24 hours later and Claudio Ranieri’s side’s 2-2 draw with West Bromwich Albion appeared much more like a point gained.
For Tottenham Hotspur, there was the chance to overtake Leicester and move to the summit of the Premier League standings for the first time ever outside of the month of August. Their failure to do so – West Ham United ran out deserved 1-0 winners in the pair's meeting at Upton Park – has seen many question whether Mauricio Pochettino's men have the experience and knowhow to claim the club's first league championship in 55 years now that the pressure has been ratcheted up a notch or two.
While losing any encounter is a disappointment for a side chasing the highest domestic honours, a trip to West Ham was always going to be tricky. Slaven Bilic’s side have not lost at home since August and will be eyeing a Uefa Champions League spot after moving to within a single point of fourth-placed Manchester City with just over a quarter of the campaign remaining.
Results elsewhere also went in Tottenham’s favour this midweek: Arsenal remain three points behind their neighbours and a one-game swing in their favour is still all that it would take to overhaul Leicester.
Even more pertinently, writing off Tottenham at this stage would represent a fundamental misreading of the qualities that have lifted them to their current lofty position.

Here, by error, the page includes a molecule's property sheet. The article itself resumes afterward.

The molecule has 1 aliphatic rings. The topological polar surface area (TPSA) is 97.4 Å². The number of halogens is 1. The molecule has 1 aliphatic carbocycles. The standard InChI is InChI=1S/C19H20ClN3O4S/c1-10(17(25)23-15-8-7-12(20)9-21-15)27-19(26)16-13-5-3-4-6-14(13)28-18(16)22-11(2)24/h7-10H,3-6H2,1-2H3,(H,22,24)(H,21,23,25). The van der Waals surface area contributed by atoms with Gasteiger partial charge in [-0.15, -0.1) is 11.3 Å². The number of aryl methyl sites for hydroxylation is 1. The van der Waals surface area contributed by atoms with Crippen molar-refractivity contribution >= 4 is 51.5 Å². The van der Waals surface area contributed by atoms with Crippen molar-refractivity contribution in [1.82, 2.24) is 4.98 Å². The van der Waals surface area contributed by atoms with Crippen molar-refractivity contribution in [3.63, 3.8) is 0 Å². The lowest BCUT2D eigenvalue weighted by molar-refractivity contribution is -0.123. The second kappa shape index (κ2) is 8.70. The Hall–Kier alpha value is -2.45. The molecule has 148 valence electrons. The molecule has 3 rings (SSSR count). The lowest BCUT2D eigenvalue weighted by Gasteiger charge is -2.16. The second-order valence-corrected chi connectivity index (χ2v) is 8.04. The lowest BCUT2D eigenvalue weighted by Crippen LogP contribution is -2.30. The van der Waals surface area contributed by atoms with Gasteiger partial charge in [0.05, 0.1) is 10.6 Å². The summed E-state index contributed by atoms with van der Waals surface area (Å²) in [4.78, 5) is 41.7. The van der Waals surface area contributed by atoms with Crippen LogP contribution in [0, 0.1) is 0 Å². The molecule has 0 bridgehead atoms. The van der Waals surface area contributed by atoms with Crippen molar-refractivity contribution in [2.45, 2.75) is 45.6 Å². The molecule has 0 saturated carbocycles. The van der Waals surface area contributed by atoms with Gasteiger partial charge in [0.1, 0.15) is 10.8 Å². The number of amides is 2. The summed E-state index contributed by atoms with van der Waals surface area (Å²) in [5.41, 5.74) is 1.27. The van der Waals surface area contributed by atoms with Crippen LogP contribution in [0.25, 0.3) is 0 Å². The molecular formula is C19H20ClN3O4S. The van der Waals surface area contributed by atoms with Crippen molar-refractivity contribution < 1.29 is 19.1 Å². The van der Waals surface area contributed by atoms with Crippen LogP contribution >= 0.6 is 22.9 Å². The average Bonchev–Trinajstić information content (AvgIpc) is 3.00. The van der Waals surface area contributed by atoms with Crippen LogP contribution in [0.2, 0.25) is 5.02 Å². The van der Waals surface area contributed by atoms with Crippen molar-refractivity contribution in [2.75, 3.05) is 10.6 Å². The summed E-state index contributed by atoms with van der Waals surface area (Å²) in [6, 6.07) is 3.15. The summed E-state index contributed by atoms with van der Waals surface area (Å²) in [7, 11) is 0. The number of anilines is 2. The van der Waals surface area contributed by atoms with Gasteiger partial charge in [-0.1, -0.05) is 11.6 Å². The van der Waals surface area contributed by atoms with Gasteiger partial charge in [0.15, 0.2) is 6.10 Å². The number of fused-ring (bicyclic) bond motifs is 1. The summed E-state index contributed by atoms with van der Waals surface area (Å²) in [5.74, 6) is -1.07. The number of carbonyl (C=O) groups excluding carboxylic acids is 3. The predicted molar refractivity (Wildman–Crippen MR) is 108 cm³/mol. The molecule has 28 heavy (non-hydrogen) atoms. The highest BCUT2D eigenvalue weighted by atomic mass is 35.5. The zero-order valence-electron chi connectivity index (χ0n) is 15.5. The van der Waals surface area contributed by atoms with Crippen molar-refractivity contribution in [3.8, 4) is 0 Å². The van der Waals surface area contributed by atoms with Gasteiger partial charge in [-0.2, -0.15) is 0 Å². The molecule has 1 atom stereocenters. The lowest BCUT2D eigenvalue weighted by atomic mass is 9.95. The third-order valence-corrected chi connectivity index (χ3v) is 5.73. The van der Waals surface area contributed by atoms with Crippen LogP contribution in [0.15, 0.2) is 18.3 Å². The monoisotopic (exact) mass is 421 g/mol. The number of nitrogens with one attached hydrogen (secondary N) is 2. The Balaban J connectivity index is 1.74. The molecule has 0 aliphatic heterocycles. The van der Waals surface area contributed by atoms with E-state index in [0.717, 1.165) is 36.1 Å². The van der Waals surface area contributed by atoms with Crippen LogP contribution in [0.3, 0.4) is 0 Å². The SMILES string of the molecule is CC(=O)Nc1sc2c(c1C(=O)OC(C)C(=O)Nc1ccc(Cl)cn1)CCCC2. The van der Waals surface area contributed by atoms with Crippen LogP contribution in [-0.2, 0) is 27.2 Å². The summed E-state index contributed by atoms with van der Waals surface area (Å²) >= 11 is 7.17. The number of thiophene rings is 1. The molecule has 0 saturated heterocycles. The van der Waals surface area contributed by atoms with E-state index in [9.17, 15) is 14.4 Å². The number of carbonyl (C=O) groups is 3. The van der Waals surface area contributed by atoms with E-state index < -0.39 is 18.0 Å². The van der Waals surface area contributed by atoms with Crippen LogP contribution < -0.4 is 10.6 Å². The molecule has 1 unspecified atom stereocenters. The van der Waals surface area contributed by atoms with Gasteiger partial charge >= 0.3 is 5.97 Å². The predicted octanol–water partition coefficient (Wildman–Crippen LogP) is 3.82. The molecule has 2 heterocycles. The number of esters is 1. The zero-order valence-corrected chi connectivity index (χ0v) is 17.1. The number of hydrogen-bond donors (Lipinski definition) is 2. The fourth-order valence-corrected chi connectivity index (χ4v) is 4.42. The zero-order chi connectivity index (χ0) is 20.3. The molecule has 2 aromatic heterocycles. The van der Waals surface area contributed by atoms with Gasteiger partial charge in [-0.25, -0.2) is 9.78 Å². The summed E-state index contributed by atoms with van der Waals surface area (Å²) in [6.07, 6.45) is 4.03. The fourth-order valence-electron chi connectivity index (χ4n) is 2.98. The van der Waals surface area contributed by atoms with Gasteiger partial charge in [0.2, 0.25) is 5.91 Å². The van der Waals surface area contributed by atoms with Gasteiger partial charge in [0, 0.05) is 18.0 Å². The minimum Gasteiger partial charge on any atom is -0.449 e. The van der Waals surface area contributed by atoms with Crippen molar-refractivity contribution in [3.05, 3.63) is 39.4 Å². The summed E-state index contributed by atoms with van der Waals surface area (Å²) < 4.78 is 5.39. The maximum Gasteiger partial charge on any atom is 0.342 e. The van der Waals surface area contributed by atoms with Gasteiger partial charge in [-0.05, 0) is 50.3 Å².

A club that used to be mocked for its flakiness and incapacity to perform whenever the going got tough has been transformed under Pochettino.
No team has conceded fewer goals than Tottenham’s 22 this term. 17 points have been gained from losing positions – another statistic that no Premier League side can better – and defeat has been suffered on only four occasions in the top flight in 2015/16.
The only time Tottenham have failed to win the game immediately following a loss was way back in August, when a rather unfortunate 1-0 reverse at Manchester United on the opening day preceded a 2-2 home draw with Stoke City.
Their previous defeat to Leicester in January came before a run of six consecutive wins leading into Wednesday’s clash with West Ham, a stretch that included a superb 2-1 triumph over Manchester City at the Etihad Stadium.
All of which would seem to suggest resilience and character, spirit and mental fortitude. To dismiss every bad result as ‘typical Tottenham’ is therefore not only inaccurate but also unfair to a team that has shown hunger and togetherness over the last few months and a manager who has done so much to alter public perceptions and the club’s collective mentality.
Tottenham have already demonstrated an ability to bounce back this season and could easily do so again after Wednesday’s setback at Upton Park. Arsenal await on Saturday before the first leg of their Europa League round of 16 tie against Borussia Dortmund next Thursday, with Manchester United and Liverpool among their domestic opponents in the coming weeks.
If they stutter in any of those three big Premier League matches – or, in fact, against anyone else in the run-in – some will accuse Tottenham of lacking backbone and steel. To do so, though, would involve overlooking many of the characteristics that have put them in a position to challenge for the title in the first place.
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